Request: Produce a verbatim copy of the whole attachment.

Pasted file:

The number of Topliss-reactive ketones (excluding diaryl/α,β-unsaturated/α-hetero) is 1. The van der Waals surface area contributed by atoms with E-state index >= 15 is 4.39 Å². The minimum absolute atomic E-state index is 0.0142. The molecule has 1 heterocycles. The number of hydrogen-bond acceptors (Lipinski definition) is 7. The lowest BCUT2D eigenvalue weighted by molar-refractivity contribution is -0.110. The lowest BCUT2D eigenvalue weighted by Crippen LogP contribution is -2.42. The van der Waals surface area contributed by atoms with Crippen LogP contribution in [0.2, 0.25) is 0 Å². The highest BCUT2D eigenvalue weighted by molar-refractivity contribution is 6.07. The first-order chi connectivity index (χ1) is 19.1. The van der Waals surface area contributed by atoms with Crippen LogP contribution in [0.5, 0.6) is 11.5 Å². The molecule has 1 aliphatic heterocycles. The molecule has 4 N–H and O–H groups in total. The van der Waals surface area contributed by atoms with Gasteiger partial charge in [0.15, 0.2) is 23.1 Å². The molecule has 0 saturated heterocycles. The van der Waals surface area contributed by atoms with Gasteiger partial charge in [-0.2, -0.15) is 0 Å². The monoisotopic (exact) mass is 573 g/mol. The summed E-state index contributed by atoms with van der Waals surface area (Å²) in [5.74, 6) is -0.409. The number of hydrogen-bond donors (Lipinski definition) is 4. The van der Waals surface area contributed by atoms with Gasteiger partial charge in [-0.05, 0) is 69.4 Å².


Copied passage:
The number of Topliss-reactive ketones (excluding diaryl/α,β-unsaturated/α-hetero) is 1. The van der Waals surface area contributed by atoms with E-state index >= 15 is 4.39 Å². The minimum absolute atomic E-state index is 0.0142. The molecule has 1 heterocycles. The number of hydrogen-bond acceptors (Lipinski definition) is 7. The lowest BCUT2D eigenvalue weighted by molar-refractivity contribution is -0.110. The lowest BCUT2D eigenvalue weighted by Crippen LogP contribution is -2.42. The van der Waals surface area contributed by atoms with Crippen LogP contribution in [0.2, 0.25) is 0 Å². The highest BCUT2D eigenvalue weighted by molar-refractivity contribution is 6.07. The first-order chi connectivity index (χ1) is 19.1. The van der Waals surface area contributed by atoms with Crippen LogP contribution in [0.5, 0.6) is 11.5 Å². The molecule has 1 aliphatic heterocycles. The molecule has 4 N–H and O–H groups in total. The van der Waals surface area contributed by atoms with Gasteiger partial charge in [0.15, 0.2) is 23.1 Å². The molecule has 0 saturated heterocycles. The van der Waals surface area contributed by atoms with Gasteiger partial charge in [-0.2, -0.15) is 0 Å². The monoisotopic (exact) mass is 573 g/mol. The summed E-state index contributed by atoms with van der Waals surface area (Å²) in [5.74, 6) is -0.409. The number of hydrogen-bond donors (Lipinski definition) is 4. The van der Waals surface area contributed by atoms with Gasteiger partial charge in [-0.05, 0) is 69.4 Å².